Everything we wish for, everything we plan for, is but a house of cards to be blown into oblivion by the slightest gust of chance. Somehow, we must live with this knowledge, stacking our days one over the other along the edge of life’s inherent uncertainty. In those moments when this elemental precariousness is exposed — by a global pandemic, by a personal loss, by a brush with some narrowly evaded inevitability — we seek grounds of stability in forces larger than us, none more assuring than the unassailable cycle of the season.
This is a lesson Emily Brontë (July 30, 1818–December 19, 1848) learned over and over again in her short life, wresting from her learning works of abiding beauty.
She was only nineteen when her beloved younger sister Anne fell gravely ill one icy December. Circling the event horizon of loss, Emily channeled her anticipatory grief and anxiety into a poem about the elemental consolation of the seasons, composed a decade before Wuthering Heights, yet already radiating the sweep of her genius.
In a December installment of her Substack, Patti Smith brings the poem to life with the lovely patina of her voice:
TO A WREATH OF SNOW
by Emily Brontë
O transient voyager of heaven!
O silent sign of winter skies!
What adverse wind thy sail has driven
To dungeons where a prisoner lies?
Methinks the hands that shut the sun
So sternly from this mourning brow
Might still their rebel task have done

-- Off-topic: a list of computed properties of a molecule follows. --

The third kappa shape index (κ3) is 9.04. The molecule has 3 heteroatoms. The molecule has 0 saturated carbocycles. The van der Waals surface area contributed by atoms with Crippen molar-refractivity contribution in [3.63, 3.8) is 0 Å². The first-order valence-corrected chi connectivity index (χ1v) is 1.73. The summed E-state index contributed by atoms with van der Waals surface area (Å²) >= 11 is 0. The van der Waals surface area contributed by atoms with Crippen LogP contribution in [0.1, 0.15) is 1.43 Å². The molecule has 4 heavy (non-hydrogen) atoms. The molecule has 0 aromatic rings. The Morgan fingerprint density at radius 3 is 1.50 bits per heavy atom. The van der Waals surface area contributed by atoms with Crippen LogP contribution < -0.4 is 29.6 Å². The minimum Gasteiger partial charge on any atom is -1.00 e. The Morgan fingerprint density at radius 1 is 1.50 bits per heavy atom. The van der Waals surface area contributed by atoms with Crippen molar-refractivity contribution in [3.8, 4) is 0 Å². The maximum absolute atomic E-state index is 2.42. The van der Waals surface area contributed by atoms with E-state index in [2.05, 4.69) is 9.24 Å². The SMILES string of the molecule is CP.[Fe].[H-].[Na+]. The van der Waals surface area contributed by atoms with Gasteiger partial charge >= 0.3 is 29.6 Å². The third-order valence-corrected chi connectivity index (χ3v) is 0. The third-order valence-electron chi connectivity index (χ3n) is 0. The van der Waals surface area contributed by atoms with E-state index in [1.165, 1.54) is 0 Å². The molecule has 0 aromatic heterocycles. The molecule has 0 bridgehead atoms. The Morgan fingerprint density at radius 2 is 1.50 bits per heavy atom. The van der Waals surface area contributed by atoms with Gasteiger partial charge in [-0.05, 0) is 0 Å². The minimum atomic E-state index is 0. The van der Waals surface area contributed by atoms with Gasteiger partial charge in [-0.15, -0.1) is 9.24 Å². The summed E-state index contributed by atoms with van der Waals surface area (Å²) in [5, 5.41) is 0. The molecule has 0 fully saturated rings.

And checked a thing so frail as thou.
They would have done it had they known
The talisman that dwelt in thee,
For all the suns that ever shone
Have never been so kind to me!
For many a week, and many a day
My heart was weighed with sinking gloom
When morning rose in mourning grey
And faintly lit my prison room.
But angel like, when I awoke,
Thy silvery form so soft and fair
Shining through darkness, sweetly spoke
Of cloudy skies and mountains bare;
The dearest to a mountaineer
Who, all life long has loved the snow
That crowned her native summits drear,
Better, than greenest plains below.
And voiceless, soulless messenger
Thy presence waked a thrilling tone
That comforts me while thou art here
And will sustain when thou art gone.
Complement with Patti Smith reading Emily Dickinson and her animated reading of Rebecca Elson’s ode to dark matter, then revisit her reflections on the difference between writing poetry and songwriting.